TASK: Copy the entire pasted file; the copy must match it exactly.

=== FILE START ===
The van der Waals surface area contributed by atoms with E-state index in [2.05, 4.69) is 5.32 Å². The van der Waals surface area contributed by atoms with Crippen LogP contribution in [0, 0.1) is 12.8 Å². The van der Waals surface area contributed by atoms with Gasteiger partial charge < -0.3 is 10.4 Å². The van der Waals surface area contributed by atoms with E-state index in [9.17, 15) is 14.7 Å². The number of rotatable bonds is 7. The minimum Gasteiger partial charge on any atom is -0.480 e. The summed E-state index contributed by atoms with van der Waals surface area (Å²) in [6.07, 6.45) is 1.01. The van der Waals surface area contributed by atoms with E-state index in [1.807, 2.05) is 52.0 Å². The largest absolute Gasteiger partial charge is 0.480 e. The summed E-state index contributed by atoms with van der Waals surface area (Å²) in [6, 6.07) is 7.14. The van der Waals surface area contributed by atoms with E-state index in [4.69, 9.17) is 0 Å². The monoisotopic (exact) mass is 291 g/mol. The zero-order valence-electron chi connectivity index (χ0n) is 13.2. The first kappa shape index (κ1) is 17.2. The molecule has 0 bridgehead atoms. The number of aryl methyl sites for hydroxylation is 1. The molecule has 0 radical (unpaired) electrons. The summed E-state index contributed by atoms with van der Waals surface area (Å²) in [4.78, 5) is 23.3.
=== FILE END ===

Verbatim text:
The van der Waals surface area contributed by atoms with E-state index in [2.05, 4.69) is 5.32 Å². The van der Waals surface area contributed by atoms with Crippen LogP contribution in [0, 0.1) is 12.8 Å². The van der Waals surface area contributed by atoms with Gasteiger partial charge < -0.3 is 10.4 Å². The van der Waals surface area contributed by atoms with E-state index in [9.17, 15) is 14.7 Å². The number of rotatable bonds is 7. The minimum Gasteiger partial charge on any atom is -0.480 e. The summed E-state index contributed by atoms with van der Waals surface area (Å²) in [6.07, 6.45) is 1.01. The van der Waals surface area contributed by atoms with E-state index in [1.807, 2.05) is 52.0 Å². The largest absolute Gasteiger partial charge is 0.480 e. The summed E-state index contributed by atoms with van der Waals surface area (Å²) in [6, 6.07) is 7.14. The van der Waals surface area contributed by atoms with E-state index in [4.69, 9.17) is 0 Å². The monoisotopic (exact) mass is 291 g/mol. The zero-order valence-electron chi connectivity index (χ0n) is 13.2. The first kappa shape index (κ1) is 17.2. The molecule has 0 bridgehead atoms. The number of aryl methyl sites for hydroxylation is 1. The molecule has 0 radical (unpaired) electrons. The summed E-state index contributed by atoms with van der Waals surface area (Å²) in [4.78, 5) is 23.3.